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I Know Whom I Have Believed

By Hymn Stories


      "I write these things to you who believe in the name of the Son of God so that you may know that you have eternal life" -1 John 5:13

      There is much about the spiritual life we do not fully understand, but we can still live with certainty and triumphant faith. The apostle Paul understood when he exclaimed, "I know whom [not merely what] I have believed" (2 Tim. 1:12a).

      Daniel Webster Whittle and James McGranahan, author and composer of this hymn, supplied many other choice gospel songs, including "There Shall Be Showers of Blessing," "The Banner of the Cross," and "Christ Liveth in Me." Whittle was a Civil War veteran who accompanied Union general William Sherman on his march through Georgia. At the close of the war Whittle was promoted to the rank of major and was thereafter known as Major Whittle. After the war he returned to Chicago, where he became treasurer of the Elgin Watch Company. In 1873, at the urging of D. L. Moody, the major left his successful position to become an evangelist. He enjoyed a most effective ministry for the rest of his life. He was ably assisted musically by P.P. Bliss and later James McGranahan. Many of Whittle's hymns bear the pseudonym "El Nathan." The piece "I Know Whom I Have Believed" is known by that name.

      James McGranahan had a limited formal education, but at the age of nineteen he was teaching in singing schools throughout the East. He became known for his beautiful tenor voice and commanding personality. After Bliss died in 1877, McGranahan became music director for Major Whittle's evangelistic campaigns in England and North America. McGranahan was a pioneer in his use of male choruses. He collaborated with Ira Sankey and other musicians in many gospel publications. in addition to supplying the music for many of Major Whittle's texts, McGranahan composed the music for such gospel favorites as "My Redeemer," "Christ Returneth," "Christ Receiveth Sinful Men," "Verily, I Say unto You," and "Go Ye into All the World."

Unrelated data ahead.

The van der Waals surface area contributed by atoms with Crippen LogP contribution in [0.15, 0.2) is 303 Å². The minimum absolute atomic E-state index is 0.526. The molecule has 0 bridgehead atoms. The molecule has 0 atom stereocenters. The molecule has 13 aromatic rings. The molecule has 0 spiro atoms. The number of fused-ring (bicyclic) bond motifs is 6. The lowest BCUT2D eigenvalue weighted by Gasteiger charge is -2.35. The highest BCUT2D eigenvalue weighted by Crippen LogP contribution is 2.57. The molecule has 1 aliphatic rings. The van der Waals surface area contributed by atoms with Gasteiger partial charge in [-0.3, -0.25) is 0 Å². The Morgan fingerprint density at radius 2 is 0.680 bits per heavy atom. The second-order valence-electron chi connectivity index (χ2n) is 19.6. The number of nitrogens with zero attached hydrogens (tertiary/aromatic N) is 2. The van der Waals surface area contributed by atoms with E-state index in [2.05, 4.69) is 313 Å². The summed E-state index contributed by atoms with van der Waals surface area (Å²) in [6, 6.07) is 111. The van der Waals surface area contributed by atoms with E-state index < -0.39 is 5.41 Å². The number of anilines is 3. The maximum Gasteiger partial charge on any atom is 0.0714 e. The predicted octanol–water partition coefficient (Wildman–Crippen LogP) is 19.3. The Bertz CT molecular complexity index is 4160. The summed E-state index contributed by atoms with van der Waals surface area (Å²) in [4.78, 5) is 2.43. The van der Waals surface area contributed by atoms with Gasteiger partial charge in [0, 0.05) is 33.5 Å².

Note that the chorus of this testimonial song repeats the apostle Paul's statement to young Timothy, "For I know whom I have believed, and am persuaded that he is able to keep that which I have committed unto him against that day, " (2 Tim. 1-12 AV). Make this Scripture a personal statement of faith. Another poet expressed the same confession this way:

      My hope is built on nothing less
      Than Jesus' blood and righteousness;
      I dare not trust the sweetest frame,
      But wholly lean on Jesus' name.
      On Christ the solid rock I stand
      All other ground is sinking sand.
      -Edward Mote

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